JONATHAN Toews is looking forward to making a few more visits home next hockey season.
Sure, the proud Winnipegger will take some time to visit with family and friends, but he's mainly planning to lead the Chicago Blackhawks into battle against a reborn National Hockey League franchise at the MTS Centre.
"People here are starving for an NHL team," Toews said Saturday morning during a break from signing autographs at the Canadian Tire at Kenaston and McGillivray boulevards. "They would treat the players really well. Not everyone knows a lot about Winnipeg. The cold weather makes (players) nervous. They don't realize it now, but they'll enjoy it when they're here."
Toews said he is constantly being asked by friends and others if he wants to play for his hometown team.
"I love Chicago. The fans are great there," said the team's captain.
Toews was in town in support of Jumpstart, a national charity sponsored by Canadian Tire. It helps financially disadvantaged kids participate in sports and recreational activities through 310 chapters across the country, such as YMCAs, Boys and Girls Clubs of Canada, Big Brothers Big Sisters and community centres. Since its inception in 2005, it has spent more than $1 million in Manitoba helping more than 10,000 kids.
Glenn McLean, Jumpstart's regional manager for Western Canada, said registration fees, equipment and transportation costs are the most common barriers keeping kids from the field of play.
He said its chapters typically know of families in need but people can also apply to the program on their own through Canadian Tire stores. They'll be evaluated and, if they qualify for assistance, be matched up with a local chapter.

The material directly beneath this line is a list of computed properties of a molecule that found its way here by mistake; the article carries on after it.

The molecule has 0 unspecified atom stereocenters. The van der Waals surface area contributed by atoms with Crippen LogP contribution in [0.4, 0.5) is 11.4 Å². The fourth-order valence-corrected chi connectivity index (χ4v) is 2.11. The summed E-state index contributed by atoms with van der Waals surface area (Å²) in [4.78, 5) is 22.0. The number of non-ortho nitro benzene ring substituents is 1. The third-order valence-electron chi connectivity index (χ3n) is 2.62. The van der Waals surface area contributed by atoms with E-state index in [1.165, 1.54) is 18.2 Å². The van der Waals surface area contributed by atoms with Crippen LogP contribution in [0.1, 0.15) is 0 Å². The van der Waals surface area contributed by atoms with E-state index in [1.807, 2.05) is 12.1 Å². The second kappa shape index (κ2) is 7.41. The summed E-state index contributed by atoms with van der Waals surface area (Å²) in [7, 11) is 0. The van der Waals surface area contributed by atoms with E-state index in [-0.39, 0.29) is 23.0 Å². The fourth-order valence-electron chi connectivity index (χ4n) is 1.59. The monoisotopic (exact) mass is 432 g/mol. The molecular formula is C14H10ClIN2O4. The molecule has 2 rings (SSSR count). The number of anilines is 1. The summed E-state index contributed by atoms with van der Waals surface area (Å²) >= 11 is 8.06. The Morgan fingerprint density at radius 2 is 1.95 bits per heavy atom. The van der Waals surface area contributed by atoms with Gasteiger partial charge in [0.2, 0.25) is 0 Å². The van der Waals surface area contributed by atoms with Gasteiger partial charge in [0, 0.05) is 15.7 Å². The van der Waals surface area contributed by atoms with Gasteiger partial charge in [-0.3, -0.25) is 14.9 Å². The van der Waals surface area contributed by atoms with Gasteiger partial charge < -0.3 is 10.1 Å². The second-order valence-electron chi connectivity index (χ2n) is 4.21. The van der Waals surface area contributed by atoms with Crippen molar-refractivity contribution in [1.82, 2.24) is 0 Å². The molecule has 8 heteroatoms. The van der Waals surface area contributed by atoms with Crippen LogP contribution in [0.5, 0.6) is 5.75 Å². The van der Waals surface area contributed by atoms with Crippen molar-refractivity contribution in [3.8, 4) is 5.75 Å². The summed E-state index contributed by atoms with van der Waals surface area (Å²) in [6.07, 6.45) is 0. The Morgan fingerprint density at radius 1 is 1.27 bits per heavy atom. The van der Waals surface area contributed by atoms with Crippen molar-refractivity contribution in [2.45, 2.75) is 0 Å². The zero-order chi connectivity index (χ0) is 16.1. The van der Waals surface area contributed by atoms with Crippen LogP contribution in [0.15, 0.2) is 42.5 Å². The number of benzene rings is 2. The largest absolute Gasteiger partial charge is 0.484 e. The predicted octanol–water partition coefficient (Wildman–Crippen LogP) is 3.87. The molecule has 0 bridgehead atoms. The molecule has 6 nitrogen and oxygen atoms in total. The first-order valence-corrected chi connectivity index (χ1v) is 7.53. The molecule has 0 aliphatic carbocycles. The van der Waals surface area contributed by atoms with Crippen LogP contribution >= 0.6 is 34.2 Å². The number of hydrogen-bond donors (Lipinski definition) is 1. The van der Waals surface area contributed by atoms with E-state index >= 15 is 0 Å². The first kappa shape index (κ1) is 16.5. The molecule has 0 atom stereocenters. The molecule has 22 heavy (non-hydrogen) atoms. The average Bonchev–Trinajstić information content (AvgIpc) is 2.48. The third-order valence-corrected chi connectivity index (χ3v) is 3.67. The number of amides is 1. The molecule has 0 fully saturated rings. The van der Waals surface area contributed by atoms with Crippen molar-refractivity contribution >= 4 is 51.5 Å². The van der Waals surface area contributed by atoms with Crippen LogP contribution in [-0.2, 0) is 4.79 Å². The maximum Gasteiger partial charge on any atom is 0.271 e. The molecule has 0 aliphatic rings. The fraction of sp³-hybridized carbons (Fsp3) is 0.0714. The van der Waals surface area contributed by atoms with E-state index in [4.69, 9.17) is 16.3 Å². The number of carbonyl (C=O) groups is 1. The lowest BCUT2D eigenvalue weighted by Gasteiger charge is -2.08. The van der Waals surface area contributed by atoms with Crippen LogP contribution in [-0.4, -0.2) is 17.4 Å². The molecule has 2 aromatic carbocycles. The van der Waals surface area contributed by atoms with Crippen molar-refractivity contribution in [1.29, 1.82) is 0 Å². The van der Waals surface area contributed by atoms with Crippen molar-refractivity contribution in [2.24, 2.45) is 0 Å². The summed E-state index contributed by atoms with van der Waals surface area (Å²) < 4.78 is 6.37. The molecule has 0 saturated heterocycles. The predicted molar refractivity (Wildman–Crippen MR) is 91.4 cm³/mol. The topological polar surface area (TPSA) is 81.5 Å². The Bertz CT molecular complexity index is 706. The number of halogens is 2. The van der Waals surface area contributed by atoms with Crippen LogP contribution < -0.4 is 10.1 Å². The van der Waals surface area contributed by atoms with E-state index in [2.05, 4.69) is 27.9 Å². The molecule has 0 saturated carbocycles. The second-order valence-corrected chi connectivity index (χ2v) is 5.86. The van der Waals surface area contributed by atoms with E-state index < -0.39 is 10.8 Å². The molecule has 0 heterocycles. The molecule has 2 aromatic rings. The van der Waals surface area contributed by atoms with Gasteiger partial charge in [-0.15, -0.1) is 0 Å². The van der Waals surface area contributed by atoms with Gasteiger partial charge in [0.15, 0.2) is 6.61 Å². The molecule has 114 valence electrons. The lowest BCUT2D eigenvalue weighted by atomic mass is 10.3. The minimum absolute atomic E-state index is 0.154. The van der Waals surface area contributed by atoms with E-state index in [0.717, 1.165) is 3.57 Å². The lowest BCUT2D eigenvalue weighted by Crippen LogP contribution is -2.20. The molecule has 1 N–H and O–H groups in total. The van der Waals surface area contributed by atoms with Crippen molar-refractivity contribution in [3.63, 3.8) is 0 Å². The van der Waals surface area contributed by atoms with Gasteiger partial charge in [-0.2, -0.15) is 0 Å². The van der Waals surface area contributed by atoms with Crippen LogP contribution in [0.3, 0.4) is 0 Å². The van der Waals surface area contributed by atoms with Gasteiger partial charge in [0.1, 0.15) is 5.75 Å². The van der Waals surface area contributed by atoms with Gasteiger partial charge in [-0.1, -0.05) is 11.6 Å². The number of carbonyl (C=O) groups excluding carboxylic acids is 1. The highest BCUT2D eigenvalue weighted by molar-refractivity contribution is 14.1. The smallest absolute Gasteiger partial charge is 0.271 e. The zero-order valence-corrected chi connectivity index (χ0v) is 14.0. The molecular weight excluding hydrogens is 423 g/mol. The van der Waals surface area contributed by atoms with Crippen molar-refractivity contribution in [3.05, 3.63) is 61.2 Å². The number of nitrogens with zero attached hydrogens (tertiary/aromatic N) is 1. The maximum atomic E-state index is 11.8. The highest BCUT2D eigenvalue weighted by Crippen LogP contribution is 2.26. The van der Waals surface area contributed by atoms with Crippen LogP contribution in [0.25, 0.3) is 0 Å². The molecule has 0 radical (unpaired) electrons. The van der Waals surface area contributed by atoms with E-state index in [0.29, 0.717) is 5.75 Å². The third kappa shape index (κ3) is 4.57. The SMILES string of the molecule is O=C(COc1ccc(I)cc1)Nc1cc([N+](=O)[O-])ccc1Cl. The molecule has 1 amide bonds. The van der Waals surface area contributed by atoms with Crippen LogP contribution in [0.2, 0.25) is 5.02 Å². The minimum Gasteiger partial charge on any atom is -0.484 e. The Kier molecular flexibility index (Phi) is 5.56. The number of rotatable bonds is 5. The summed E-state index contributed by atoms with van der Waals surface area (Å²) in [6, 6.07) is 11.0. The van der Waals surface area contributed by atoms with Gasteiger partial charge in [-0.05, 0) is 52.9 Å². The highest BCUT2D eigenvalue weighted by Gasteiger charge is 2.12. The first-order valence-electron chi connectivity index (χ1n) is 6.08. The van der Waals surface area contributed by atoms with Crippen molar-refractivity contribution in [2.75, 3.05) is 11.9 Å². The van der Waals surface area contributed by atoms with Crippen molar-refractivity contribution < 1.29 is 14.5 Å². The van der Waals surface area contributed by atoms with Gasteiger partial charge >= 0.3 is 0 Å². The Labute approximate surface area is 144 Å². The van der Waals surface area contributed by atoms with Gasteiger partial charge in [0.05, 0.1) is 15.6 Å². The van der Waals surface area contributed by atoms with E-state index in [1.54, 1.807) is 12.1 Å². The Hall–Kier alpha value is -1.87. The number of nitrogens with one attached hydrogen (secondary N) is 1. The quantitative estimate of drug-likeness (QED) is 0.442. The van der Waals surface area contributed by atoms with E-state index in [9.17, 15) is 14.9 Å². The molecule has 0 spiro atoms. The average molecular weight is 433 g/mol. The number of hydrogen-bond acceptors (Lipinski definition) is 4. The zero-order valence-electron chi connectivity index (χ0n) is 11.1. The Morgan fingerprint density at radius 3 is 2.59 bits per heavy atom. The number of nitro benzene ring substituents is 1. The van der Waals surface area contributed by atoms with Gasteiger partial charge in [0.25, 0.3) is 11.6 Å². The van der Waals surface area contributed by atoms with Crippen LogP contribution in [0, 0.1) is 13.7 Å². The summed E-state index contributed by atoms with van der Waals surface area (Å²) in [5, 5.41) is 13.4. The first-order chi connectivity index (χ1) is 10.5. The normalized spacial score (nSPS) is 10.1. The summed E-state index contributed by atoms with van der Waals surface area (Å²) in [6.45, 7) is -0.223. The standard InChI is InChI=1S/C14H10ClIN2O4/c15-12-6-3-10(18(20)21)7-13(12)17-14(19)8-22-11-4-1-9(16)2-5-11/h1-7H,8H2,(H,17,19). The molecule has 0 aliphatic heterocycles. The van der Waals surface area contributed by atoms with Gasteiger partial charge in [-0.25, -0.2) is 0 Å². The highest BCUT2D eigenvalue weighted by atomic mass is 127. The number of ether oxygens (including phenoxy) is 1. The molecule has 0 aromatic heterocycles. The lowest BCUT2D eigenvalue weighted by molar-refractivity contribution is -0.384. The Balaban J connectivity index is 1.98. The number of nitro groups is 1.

The annual Jumpstart budget for the entire country is more than $10 million. McLean said every dollar raised in a local market stays in the local market.
Every autograph seeker on Saturday made a $10 donation to Jumpstart.
Toews said he wanted to be more involved than merely endorsing a charity or being the face on a brochure.
"I had the chance to play sports growing up; not every kid is as lucky as I was. You have to give them the chance to have fun and pursue their dreams," he said.
Overseeing the whole meet-and-greet scene were his parents.
"We like to support the cause. We believe Jumpstart is doing such great things in the community. Jonathan is so lucky to get where he is in his life," said his mother, Andree Gilbert. His dad, Bryan Toews, concurred.
"We're proud that he looks at (Jumpstart) as important," he said.
The elder Toews admitted he is "pretty pumped" at the prospects of the NHL returning to Winnipeg. (An announcement could come as early as Tuesday, according to various sources.) "We have the fans here. It's such a positive vibe. I plan on buying a mini-pack to support the team," he said before adding with a smile, "Obviously, we won't be cheering for them when the Blackhawks are here."
He said he has vivid memories of accompanying a young Jonathan down to a Save The Jets rally at The Forks where the eight-year-old emptied out his piggy bank in hopes of keeping the team here.
"We were all pretty upset to see them go. We still have a sticker from the rally on one of the kids' doors," he said.
Jonathan Toews said he has taken some time off since the Blackhawks were knocked out of the playoffs by the Vancouver Canucks last month.
Considering in the last 15 months he has led Canada to a gold medal at the 2010 Olympics and the Blackhawks to the Stanley Cup last spring, it's hard to argue it's not well-deserved. He said he has just begun training for next season.
"I'm trying to feel like an athlete again," he said.